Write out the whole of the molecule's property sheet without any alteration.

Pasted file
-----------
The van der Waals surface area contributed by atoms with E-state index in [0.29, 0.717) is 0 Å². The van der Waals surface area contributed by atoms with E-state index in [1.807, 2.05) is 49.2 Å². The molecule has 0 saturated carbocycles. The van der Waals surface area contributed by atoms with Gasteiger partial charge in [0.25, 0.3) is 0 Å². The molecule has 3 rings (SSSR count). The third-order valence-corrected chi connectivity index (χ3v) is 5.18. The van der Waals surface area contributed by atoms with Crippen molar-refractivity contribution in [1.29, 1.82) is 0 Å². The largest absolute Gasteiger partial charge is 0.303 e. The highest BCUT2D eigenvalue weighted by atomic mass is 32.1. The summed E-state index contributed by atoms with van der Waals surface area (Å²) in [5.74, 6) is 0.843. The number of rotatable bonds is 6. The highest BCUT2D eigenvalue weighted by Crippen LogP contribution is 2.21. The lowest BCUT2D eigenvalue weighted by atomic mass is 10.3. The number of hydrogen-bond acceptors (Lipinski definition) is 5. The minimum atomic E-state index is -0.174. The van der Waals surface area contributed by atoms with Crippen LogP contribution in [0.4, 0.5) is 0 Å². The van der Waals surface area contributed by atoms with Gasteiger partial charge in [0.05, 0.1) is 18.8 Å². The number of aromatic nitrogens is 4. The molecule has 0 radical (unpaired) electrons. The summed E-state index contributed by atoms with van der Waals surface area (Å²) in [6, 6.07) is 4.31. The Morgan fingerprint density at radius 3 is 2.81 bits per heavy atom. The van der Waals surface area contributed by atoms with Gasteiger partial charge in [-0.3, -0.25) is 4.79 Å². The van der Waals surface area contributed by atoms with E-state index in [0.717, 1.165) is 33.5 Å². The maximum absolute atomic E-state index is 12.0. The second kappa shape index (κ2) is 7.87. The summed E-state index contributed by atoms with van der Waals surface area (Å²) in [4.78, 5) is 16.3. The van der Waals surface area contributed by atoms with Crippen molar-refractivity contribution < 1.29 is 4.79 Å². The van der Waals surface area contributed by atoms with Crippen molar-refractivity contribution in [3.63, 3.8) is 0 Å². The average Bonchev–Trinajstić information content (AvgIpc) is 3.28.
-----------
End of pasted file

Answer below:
The van der Waals surface area contributed by atoms with E-state index in [0.29, 0.717) is 0 Å². The van der Waals surface area contributed by atoms with E-state index in [1.807, 2.05) is 49.2 Å². The molecule has 0 saturated carbocycles. The van der Waals surface area contributed by atoms with Gasteiger partial charge in [0.25, 0.3) is 0 Å². The molecule has 3 rings (SSSR count). The third-order valence-corrected chi connectivity index (χ3v) is 5.18. The van der Waals surface area contributed by atoms with Crippen molar-refractivity contribution in [1.29, 1.82) is 0 Å². The largest absolute Gasteiger partial charge is 0.303 e. The highest BCUT2D eigenvalue weighted by atomic mass is 32.1. The summed E-state index contributed by atoms with van der Waals surface area (Å²) in [5.74, 6) is 0.843. The number of rotatable bonds is 6. The highest BCUT2D eigenvalue weighted by Crippen LogP contribution is 2.21. The lowest BCUT2D eigenvalue weighted by atomic mass is 10.3. The number of hydrogen-bond acceptors (Lipinski definition) is 5. The minimum atomic E-state index is -0.174. The van der Waals surface area contributed by atoms with Crippen LogP contribution in [0.4, 0.5) is 0 Å². The van der Waals surface area contributed by atoms with Gasteiger partial charge in [0.05, 0.1) is 18.8 Å². The number of aromatic nitrogens is 4. The molecule has 0 radical (unpaired) electrons. The summed E-state index contributed by atoms with van der Waals surface area (Å²) in [6, 6.07) is 4.31. The Morgan fingerprint density at radius 3 is 2.81 bits per heavy atom. The van der Waals surface area contributed by atoms with Gasteiger partial charge in [-0.3, -0.25) is 4.79 Å². The van der Waals surface area contributed by atoms with E-state index in [0.717, 1.165) is 33.5 Å². The maximum absolute atomic E-state index is 12.0. The second kappa shape index (κ2) is 7.87. The summed E-state index contributed by atoms with van der Waals surface area (Å²) in [4.78, 5) is 16.3. The van der Waals surface area contributed by atoms with Crippen molar-refractivity contribution < 1.29 is 4.79 Å². The van der Waals surface area contributed by atoms with Crippen molar-refractivity contribution in [3.63, 3.8) is 0 Å². The average Bonchev–Trinajstić information content (AvgIpc) is 3.28.